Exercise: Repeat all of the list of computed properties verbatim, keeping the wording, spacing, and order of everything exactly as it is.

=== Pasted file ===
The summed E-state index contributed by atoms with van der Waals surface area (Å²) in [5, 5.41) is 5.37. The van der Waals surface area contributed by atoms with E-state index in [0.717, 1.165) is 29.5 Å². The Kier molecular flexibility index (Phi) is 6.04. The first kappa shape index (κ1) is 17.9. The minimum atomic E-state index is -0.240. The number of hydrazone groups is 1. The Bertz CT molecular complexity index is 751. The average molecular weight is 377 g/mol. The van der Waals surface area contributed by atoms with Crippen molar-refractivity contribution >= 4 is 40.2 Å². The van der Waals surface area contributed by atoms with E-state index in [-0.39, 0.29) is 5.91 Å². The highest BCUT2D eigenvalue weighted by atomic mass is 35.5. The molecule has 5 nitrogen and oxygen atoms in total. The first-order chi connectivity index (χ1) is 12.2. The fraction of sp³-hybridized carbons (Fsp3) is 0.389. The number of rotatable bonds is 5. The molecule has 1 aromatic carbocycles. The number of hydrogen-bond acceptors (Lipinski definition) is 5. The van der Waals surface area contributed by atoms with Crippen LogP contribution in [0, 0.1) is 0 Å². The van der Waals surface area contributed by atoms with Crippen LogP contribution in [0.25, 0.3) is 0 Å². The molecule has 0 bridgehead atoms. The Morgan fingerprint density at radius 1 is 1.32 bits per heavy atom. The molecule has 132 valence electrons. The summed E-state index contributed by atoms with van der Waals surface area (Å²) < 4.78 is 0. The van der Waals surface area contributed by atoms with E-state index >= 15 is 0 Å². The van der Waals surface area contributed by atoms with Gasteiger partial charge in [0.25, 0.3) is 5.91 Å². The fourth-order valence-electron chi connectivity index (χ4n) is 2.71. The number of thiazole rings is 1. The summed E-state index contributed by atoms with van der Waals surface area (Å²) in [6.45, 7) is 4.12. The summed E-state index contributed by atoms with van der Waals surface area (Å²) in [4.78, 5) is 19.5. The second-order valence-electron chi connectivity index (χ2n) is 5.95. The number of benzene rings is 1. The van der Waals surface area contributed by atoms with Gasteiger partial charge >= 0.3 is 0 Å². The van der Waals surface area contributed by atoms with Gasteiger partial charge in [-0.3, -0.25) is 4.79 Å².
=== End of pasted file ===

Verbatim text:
The summed E-state index contributed by atoms with van der Waals surface area (Å²) in [5, 5.41) is 5.37. The van der Waals surface area contributed by atoms with E-state index in [0.717, 1.165) is 29.5 Å². The Kier molecular flexibility index (Phi) is 6.04. The first kappa shape index (κ1) is 17.9. The minimum atomic E-state index is -0.240. The number of hydrazone groups is 1. The Bertz CT molecular complexity index is 751. The average molecular weight is 377 g/mol. The van der Waals surface area contributed by atoms with Crippen molar-refractivity contribution >= 4 is 40.2 Å². The van der Waals surface area contributed by atoms with E-state index in [-0.39, 0.29) is 5.91 Å². The highest BCUT2D eigenvalue weighted by atomic mass is 35.5. The molecule has 5 nitrogen and oxygen atoms in total. The first-order chi connectivity index (χ1) is 12.2. The fraction of sp³-hybridized carbons (Fsp3) is 0.389. The number of rotatable bonds is 5. The molecule has 1 aromatic carbocycles. The number of hydrogen-bond acceptors (Lipinski definition) is 5. The van der Waals surface area contributed by atoms with Crippen LogP contribution in [0, 0.1) is 0 Å². The van der Waals surface area contributed by atoms with Crippen LogP contribution in [0.25, 0.3) is 0 Å². The molecule has 0 bridgehead atoms. The Morgan fingerprint density at radius 1 is 1.32 bits per heavy atom. The molecule has 132 valence electrons. The summed E-state index contributed by atoms with van der Waals surface area (Å²) < 4.78 is 0. The van der Waals surface area contributed by atoms with E-state index >= 15 is 0 Å². The van der Waals surface area contributed by atoms with Gasteiger partial charge in [0.25, 0.3) is 5.91 Å². The fourth-order valence-electron chi connectivity index (χ4n) is 2.71. The number of thiazole rings is 1. The summed E-state index contributed by atoms with van der Waals surface area (Å²) in [6.45, 7) is 4.12. The summed E-state index contributed by atoms with van der Waals surface area (Å²) in [4.78, 5) is 19.5. The second-order valence-electron chi connectivity index (χ2n) is 5.95. The number of benzene rings is 1. The van der Waals surface area contributed by atoms with Gasteiger partial charge >= 0.3 is 0 Å². The van der Waals surface area contributed by atoms with Gasteiger partial charge in [-0.3, -0.25) is 4.79 Å².